Monday, June 16, 2014

Clarence the Cowardly Vampire

Just another sample mock-up page from the upcoming book.  Lots more brewing where this one came from.

Monday, June 9, 2014

Inspiration Monday: Mercer Mayer

When it comes to books that have been a wonderful source of inspiration, not only for my own book-in-progress but for my life in general, a big part of that comes from the amazing Mercer particular, a series of books he did back in the '70s which I grew up with and re-discovered over time.

One of the first books I remember my mom reading to me over and over and over and over again was Little Monster's Bedtime Book, a collection of rhymes about creatures such as The Stamp-Collecting Trollusk, the Kerploppus, the wild-n'-windy Typhoonigator and many others. This book was treasured to the point where the final page's benediction of "Good night, sleep tight, don't let the Zipperump-a-zoos bite" became a familiar saying in our house even when the book wasn't being read.


For a long time Little Monster's Bedtime Book and other ones such as Little Monster At School were the only ones I had vague memories of from childhood, and eventually they would go slipping from my everyday consciousness...until one day at University of Michigan, one of my friends living in the dorms had a copy in her room of a book called One Monster After Another. Upon cracking it open, I was faced with an incredible memory pang of a long-forgotten shadow from my youth: the Trollusk, the Grithix and the Grumley, the Yalapappus...many of the same creatures were there, staring back at me, but in more detail and fuller realization than those depicted in the Bedtime Book. In particular, the haunting image of the Wild n' Windy Typhoonigator, there in the sky, sucking up the Blue Ocean of Bubbly Goo, seared itself into my brain. By that time I had forgotten the actual title of the Bedtime Book I had grown up with, and in those days when the Internet was a "new thing" I had very little way to track down the origins of these mysterious memories.  

Thus began a search for the original book that had these wonderful creatures and contained that final line of "Don't let the Zipperump-a-Zoos bite" of which the exact title escaped me. A query through a used-book dealer in Ann Arbor led me to discover not the Bedtime Book, but another distant memory found in Professor Wormbog and the Search for the Zipperump-a-Zoo, which they found for me. Though not the exact cigar I was looking for, it was close enough to become another piece of the puzzle, and another fantastic book for my collection. Like the Professor himself, I was still on a search of my own..

Years later after moving to Vancouver, I was walking down Granville Street on my way somewhere, when something (perhaps an angel of some kind) literally stopped me in my tracks and craned my neck to the left, and I found I was standing in front of a used book store I didn't even know was there. I walked inside and discovered, to my delight, a copy of One Monster After Another, in beautiful condition. I'm not making this up. It really happened that way. 

Eventually as the Internets matured and a lovely friend named eBay came along, I did eventually track down a copy of my coveted Little Monster's Bedtime Book (with a different cover design than the copy I had as a kid), and my own search for the book with the good-night blessing was complete.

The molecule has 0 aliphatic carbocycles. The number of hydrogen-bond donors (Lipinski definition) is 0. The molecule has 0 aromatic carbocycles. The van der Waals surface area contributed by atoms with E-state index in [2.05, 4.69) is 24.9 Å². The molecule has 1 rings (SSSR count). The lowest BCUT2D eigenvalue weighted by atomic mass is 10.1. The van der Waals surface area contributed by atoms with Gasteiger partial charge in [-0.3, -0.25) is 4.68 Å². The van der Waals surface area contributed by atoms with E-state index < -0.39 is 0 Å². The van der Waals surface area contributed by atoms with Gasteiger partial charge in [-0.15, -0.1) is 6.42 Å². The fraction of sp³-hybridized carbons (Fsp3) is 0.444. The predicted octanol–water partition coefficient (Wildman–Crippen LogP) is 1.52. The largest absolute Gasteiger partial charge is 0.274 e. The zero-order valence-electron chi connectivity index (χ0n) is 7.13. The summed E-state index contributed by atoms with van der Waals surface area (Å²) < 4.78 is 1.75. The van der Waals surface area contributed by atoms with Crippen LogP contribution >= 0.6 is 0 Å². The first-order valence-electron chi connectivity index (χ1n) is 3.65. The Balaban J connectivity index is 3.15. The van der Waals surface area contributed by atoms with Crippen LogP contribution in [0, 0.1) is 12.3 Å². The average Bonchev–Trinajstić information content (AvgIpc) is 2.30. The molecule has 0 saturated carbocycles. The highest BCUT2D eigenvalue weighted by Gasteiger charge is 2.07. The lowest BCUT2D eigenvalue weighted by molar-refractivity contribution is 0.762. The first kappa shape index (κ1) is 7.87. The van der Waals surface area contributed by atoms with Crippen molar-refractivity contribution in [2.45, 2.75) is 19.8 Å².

Then, topping it off several years later was the day our Auntie Marg cleaned out some books from her house to give our kids, and along with them was Professor Wormbog's Gloomy Kerploppus, which I didn't even know existed! You can imagine the major SQUEE-fest I had upon finding this out. 

All things considered, when I look at these treasured books of mine and read them to my own kids, I marvel at the imagination, the whimsy, and the rich, wonderful details in the illustrations. I pore over them and wish I could draw with the same level of skill, but they give me the spark I need to try my best. Their influence can surely be found in rhymes I have written for my own book, such as Wixel-Flint the Cricket Watcher and other tales of weird & wacky creatures. So it is to Mr. Mayer himself that I raise my glass and thank him so much for lighting my path, with a few Zipperump-a-Zoos hiding along the way. 

Book illustrations © Mercer Mayer/Golden Books

Monday, June 2, 2014

The DJ

Right beside the highway in a desert far away,
Where snakes and lizards slither and coyotes howl and bay,
A tiny building sits there, with no windows, just one door,
Inside there's cracked paint on the walls and carpet on the floor.
The air is thick and stuffy, you could cut it with a knife,
And in the fog a DJ plays the soundtrack to your life...

These are the first few lines of a poem that will be in my book called The DJ.  The inspiration comes from several sources. My dad was a DJ when he went to college, and when I was young he would play me old recordings of his shows. When it came my turn, my first stop upon arriving at University of Michigan was to their WCBN campus radio station, where I had my own free-form show for several years. 

Also one of my favorite poems of all time is Ballad of the Sandman by Mike Agranoff, introduced to me by an old high school buddy of mine. It tells of the history and commercialization of late night radio from its golden age to what it became in the early's a gripping, haunting tale and made all the better in Agranoff's own spoken word recording of it

There is also some inspiration gleaned from Wolfman Jack playing himself in George Lucas' American Graffiti....I love the concept behind this mysterious phantom DJ in a tiny building who is metaphorically playing the soundtrack to the characters' lives as the film plays out. 

My illustration for the poem here is based on the exact layout of the WCBN radio station, where I would sit in the dark hours late night and early morning, spinning records and making magic.